Wednesday, May 7, 2014

WoltersKluwer's Connected Casebook Policy

Because so many law-school-based legal historians teach the Property course, and many of those assign the Dukeminier casebook, I'm posting this pointer to a petition circulated by Maryland Law's James Grimmelmann.


Today Professor Grimmelmann sent the following message to signers of his petition:
Today, Aspen announced that students "will have a choice" to participate in the Casebook Connect program or to buy a traditional printed casebook."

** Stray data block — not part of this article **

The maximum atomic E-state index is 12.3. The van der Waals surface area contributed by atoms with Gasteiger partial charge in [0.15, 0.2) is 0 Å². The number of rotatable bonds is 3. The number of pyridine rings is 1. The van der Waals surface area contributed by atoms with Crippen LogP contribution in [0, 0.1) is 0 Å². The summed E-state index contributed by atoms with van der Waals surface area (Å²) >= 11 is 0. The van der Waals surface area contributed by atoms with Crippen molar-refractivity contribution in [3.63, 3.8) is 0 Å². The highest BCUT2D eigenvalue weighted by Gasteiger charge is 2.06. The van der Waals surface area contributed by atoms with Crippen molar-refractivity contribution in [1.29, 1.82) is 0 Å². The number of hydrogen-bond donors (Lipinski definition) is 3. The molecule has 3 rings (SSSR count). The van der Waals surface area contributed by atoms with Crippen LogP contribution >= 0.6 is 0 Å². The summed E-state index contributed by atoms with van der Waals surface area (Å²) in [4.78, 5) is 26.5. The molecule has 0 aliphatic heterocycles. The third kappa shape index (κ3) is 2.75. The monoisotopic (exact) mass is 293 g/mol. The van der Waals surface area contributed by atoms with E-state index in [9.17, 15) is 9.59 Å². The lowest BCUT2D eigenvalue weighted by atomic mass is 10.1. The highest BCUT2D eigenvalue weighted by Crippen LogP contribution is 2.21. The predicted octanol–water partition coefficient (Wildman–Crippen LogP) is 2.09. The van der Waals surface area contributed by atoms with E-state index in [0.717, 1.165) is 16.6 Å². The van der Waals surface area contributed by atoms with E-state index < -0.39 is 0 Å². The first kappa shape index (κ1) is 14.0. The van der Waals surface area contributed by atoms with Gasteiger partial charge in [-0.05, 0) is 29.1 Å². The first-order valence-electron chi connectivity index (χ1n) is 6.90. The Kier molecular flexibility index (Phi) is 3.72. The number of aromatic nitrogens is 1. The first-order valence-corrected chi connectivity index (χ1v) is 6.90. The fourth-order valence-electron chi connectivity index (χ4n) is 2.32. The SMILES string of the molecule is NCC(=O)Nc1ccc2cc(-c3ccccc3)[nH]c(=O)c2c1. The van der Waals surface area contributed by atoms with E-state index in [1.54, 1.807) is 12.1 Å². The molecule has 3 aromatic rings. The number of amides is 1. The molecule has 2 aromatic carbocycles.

Whether this is a change, or whether Aspen intended this policy all along and simply misstated it in the initial emails, today's announcement is great news. Students will continue to be free to buy, sell, and rent casebooks, just as first sale has always allowed. Keeping casebooks affordable and protecting consumers' rights under copyright are still both important issues, but today they both won a round, thanks to you. Your signatures and messages sent a strong message to publishers that we take these issues seriously and will vote with our syllabi. Thanks also to Aspen for doing the right thing by not compelling students to "buy" books they can't keep.